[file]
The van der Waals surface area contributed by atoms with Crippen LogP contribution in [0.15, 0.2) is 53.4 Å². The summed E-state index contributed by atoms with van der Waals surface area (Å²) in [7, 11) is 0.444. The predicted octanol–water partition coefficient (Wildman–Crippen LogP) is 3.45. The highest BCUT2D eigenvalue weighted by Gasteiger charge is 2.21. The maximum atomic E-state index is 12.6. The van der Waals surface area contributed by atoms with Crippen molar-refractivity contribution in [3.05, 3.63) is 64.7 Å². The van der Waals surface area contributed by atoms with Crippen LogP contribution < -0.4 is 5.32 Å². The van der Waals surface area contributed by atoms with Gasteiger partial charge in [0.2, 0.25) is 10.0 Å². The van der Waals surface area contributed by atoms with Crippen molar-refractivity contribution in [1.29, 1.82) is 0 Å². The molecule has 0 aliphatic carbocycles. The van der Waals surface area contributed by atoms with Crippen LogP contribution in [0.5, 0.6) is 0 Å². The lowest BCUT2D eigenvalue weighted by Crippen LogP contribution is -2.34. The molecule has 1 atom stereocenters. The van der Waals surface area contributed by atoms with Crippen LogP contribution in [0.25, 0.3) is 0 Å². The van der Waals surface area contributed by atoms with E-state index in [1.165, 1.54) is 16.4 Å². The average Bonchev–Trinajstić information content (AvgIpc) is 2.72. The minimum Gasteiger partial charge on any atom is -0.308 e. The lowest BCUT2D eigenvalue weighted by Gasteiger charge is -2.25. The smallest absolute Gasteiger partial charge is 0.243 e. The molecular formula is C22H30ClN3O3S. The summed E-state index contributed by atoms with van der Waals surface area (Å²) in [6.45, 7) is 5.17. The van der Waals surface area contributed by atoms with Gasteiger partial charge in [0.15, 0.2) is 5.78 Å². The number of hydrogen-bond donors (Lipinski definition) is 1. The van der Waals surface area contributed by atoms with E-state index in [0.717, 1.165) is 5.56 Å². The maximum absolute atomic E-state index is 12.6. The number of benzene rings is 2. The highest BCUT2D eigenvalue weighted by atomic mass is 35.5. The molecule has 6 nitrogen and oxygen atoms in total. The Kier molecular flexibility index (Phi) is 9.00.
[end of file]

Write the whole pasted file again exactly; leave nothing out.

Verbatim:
The van der Waals surface area contributed by atoms with Crippen LogP contribution in [0.15, 0.2) is 53.4 Å². The summed E-state index contributed by atoms with van der Waals surface area (Å²) in [7, 11) is 0.444. The predicted octanol–water partition coefficient (Wildman–Crippen LogP) is 3.45. The highest BCUT2D eigenvalue weighted by Gasteiger charge is 2.21. The maximum atomic E-state index is 12.6. The van der Waals surface area contributed by atoms with Crippen molar-refractivity contribution in [3.05, 3.63) is 64.7 Å². The van der Waals surface area contributed by atoms with Crippen LogP contribution < -0.4 is 5.32 Å². The van der Waals surface area contributed by atoms with Gasteiger partial charge in [0.2, 0.25) is 10.0 Å². The van der Waals surface area contributed by atoms with Crippen molar-refractivity contribution in [1.29, 1.82) is 0 Å². The molecule has 0 aliphatic carbocycles. The van der Waals surface area contributed by atoms with Crippen LogP contribution in [0.5, 0.6) is 0 Å². The lowest BCUT2D eigenvalue weighted by Crippen LogP contribution is -2.34. The molecule has 1 atom stereocenters. The van der Waals surface area contributed by atoms with Crippen LogP contribution in [0.25, 0.3) is 0 Å². The van der Waals surface area contributed by atoms with E-state index in [1.165, 1.54) is 16.4 Å². The average Bonchev–Trinajstić information content (AvgIpc) is 2.72. The minimum Gasteiger partial charge on any atom is -0.308 e. The lowest BCUT2D eigenvalue weighted by Gasteiger charge is -2.25. The smallest absolute Gasteiger partial charge is 0.243 e. The molecular formula is C22H30ClN3O3S. The summed E-state index contributed by atoms with van der Waals surface area (Å²) in [6.45, 7) is 5.17. The van der Waals surface area contributed by atoms with Gasteiger partial charge in [0.15, 0.2) is 5.78 Å². The number of hydrogen-bond donors (Lipinski definition) is 1. The van der Waals surface area contributed by atoms with E-state index in [0.717, 1.165) is 5.56 Å². The maximum absolute atomic E-state index is 12.6. The number of benzene rings is 2. The highest BCUT2D eigenvalue weighted by atomic mass is 35.5. The molecule has 6 nitrogen and oxygen atoms in total. The Kier molecular flexibility index (Phi) is 9.00.